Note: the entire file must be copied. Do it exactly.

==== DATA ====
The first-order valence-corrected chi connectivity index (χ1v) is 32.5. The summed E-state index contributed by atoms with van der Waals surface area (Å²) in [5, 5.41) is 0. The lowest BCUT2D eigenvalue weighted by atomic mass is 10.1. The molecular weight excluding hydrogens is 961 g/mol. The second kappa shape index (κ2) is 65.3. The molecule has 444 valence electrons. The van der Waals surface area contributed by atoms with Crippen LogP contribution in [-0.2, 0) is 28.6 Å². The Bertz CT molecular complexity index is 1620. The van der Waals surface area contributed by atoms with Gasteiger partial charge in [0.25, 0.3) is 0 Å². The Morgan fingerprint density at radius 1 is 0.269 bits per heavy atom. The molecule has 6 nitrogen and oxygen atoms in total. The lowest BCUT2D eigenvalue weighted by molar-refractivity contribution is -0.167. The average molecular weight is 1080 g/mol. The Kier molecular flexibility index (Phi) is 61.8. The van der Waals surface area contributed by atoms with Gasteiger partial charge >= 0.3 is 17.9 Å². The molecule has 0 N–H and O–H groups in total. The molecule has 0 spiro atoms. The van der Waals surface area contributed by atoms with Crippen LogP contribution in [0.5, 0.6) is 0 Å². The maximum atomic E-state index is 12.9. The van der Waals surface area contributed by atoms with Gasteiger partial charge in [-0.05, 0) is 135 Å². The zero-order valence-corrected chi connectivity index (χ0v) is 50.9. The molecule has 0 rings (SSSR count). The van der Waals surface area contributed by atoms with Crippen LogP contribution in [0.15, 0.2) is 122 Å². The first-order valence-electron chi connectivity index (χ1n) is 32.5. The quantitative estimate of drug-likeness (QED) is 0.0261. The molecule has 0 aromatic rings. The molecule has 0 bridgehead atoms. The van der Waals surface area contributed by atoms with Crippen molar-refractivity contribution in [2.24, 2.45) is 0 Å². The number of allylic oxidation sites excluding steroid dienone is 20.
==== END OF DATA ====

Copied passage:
The first-order valence-corrected chi connectivity index (χ1v) is 32.5. The summed E-state index contributed by atoms with van der Waals surface area (Å²) in [5, 5.41) is 0. The lowest BCUT2D eigenvalue weighted by atomic mass is 10.1. The molecular weight excluding hydrogens is 961 g/mol. The second kappa shape index (κ2) is 65.3. The molecule has 444 valence electrons. The van der Waals surface area contributed by atoms with Crippen LogP contribution in [-0.2, 0) is 28.6 Å². The Bertz CT molecular complexity index is 1620. The van der Waals surface area contributed by atoms with Gasteiger partial charge in [0.25, 0.3) is 0 Å². The Morgan fingerprint density at radius 1 is 0.269 bits per heavy atom. The molecule has 6 nitrogen and oxygen atoms in total. The lowest BCUT2D eigenvalue weighted by molar-refractivity contribution is -0.167. The average molecular weight is 1080 g/mol. The Kier molecular flexibility index (Phi) is 61.8. The van der Waals surface area contributed by atoms with Gasteiger partial charge >= 0.3 is 17.9 Å². The molecule has 0 N–H and O–H groups in total. The molecule has 0 spiro atoms. The van der Waals surface area contributed by atoms with Crippen LogP contribution in [0.5, 0.6) is 0 Å². The maximum atomic E-state index is 12.9. The van der Waals surface area contributed by atoms with Gasteiger partial charge in [-0.05, 0) is 135 Å². The zero-order valence-corrected chi connectivity index (χ0v) is 50.9. The molecule has 0 rings (SSSR count). The van der Waals surface area contributed by atoms with Crippen LogP contribution in [0.15, 0.2) is 122 Å². The first-order valence-electron chi connectivity index (χ1n) is 32.5. The quantitative estimate of drug-likeness (QED) is 0.0261. The molecule has 0 aromatic rings. The molecule has 0 bridgehead atoms. The van der Waals surface area contributed by atoms with Crippen molar-refractivity contribution in [2.24, 2.45) is 0 Å². The number of allylic oxidation sites excluding steroid dienone is 20.